Provided by: ggcov_0.8.4-3ubuntu1_amd64
git-history-coverage - summarise test coverage for recent git commits
git-history-coverage [options] rev-list
Git-history-coverage extracts test coverage data produced by C and C++ programs compiled with gcc --coverage, and correlates it to git commits, printing a coverage summary which shows how well tested recent code changes have been. This is useful for nightly builds and Continuous Integration systems such as Jenkins. For the output of git-history-coverage to make any sense, the coverage data must be generated by running code which corresponds to the last commit in the range specified by rev-list. When used without any options, git-history-coverage prints three summaries. overall A summary of all the commits specified by rev-list. by author A summary split up by each author represented in the set of commits specified by rev-list. by commit A summary for each individual commit in the set of commits specified by rev-list. For each of these summaries, git-history-coverage prints statistics showing how many lines of code were in the commits, how many lines represent executable code (as opposed to comments, test code, or infrastructure like Makefiles), and how many lines were actually executed in tests.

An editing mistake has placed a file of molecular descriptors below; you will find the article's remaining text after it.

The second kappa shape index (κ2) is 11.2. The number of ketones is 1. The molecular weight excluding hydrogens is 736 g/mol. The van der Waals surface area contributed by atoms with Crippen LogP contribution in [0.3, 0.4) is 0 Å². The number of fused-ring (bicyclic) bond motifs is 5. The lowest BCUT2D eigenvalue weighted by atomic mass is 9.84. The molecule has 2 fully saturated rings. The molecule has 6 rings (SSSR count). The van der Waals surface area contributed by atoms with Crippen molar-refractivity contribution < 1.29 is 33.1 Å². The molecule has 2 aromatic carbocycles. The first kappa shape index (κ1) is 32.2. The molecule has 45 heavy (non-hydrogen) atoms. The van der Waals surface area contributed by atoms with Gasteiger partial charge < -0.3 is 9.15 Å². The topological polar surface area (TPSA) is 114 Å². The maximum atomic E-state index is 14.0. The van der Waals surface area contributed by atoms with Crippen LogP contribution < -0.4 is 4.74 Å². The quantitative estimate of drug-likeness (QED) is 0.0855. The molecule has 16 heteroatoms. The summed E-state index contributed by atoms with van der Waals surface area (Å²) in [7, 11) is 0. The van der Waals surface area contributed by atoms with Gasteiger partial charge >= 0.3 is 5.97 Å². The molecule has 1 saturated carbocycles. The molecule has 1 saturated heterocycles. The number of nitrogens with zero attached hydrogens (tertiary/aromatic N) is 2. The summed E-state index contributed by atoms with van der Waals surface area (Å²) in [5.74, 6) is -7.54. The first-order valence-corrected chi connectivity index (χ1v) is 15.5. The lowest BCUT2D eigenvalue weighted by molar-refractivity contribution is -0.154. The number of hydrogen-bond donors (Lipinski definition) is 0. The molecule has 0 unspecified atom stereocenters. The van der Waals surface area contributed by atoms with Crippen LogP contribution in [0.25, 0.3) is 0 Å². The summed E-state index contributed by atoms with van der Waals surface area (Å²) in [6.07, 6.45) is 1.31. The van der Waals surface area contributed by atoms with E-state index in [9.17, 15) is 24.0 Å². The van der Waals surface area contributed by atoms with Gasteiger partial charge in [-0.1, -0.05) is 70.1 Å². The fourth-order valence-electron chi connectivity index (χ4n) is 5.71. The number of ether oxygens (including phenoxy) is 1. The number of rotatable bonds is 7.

--summary-overall Print the overall summary (with no options, all three summaries are printed). --summary-by-author Print the by author summary (with no options, all three summaries are printed). --summary-by-commit Print the by commit summary (with no options, all three summaries are printed). --gcda-prefix=dir Look for .gcda files underneath the directory dir. This option is used to read runtime coverage information written when a test program is run using the same --gcda-prefix option to ggcov-run.
Written by Greg Banks <email@example.com>.
ggcov is Copyright © 2001-2011 Greg Banks <firstname.lastname@example.org>. This is free software; see the COPYING file for copying conditions. There is NO warranty; not even for MERCHANTABILITY or FITNESS FOR A PARTICULAR PURPOSE.